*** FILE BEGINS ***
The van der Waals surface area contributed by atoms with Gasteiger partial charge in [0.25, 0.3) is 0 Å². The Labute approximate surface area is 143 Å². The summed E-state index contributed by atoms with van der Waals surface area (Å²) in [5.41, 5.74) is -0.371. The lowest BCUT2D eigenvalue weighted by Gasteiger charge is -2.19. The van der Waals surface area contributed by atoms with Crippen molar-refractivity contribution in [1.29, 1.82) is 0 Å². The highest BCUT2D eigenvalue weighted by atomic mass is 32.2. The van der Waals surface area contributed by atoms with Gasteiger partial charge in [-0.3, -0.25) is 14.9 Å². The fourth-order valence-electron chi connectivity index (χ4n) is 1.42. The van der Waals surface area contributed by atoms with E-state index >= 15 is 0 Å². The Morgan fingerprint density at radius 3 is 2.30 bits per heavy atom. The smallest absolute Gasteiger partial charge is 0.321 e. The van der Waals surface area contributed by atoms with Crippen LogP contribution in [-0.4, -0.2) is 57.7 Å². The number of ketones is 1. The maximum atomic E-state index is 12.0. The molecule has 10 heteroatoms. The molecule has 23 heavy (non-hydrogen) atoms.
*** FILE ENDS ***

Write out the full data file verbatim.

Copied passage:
The van der Waals surface area contributed by atoms with Gasteiger partial charge in [0.25, 0.3) is 0 Å². The Labute approximate surface area is 143 Å². The summed E-state index contributed by atoms with van der Waals surface area (Å²) in [5.41, 5.74) is -0.371. The lowest BCUT2D eigenvalue weighted by Gasteiger charge is -2.19. The van der Waals surface area contributed by atoms with Crippen molar-refractivity contribution in [1.29, 1.82) is 0 Å². The highest BCUT2D eigenvalue weighted by atomic mass is 32.2. The van der Waals surface area contributed by atoms with Gasteiger partial charge in [-0.3, -0.25) is 14.9 Å². The fourth-order valence-electron chi connectivity index (χ4n) is 1.42. The van der Waals surface area contributed by atoms with E-state index >= 15 is 0 Å². The Morgan fingerprint density at radius 3 is 2.30 bits per heavy atom. The smallest absolute Gasteiger partial charge is 0.321 e. The van der Waals surface area contributed by atoms with Crippen LogP contribution in [-0.4, -0.2) is 57.7 Å². The number of ketones is 1. The maximum atomic E-state index is 12.0. The molecule has 10 heteroatoms. The molecule has 23 heavy (non-hydrogen) atoms.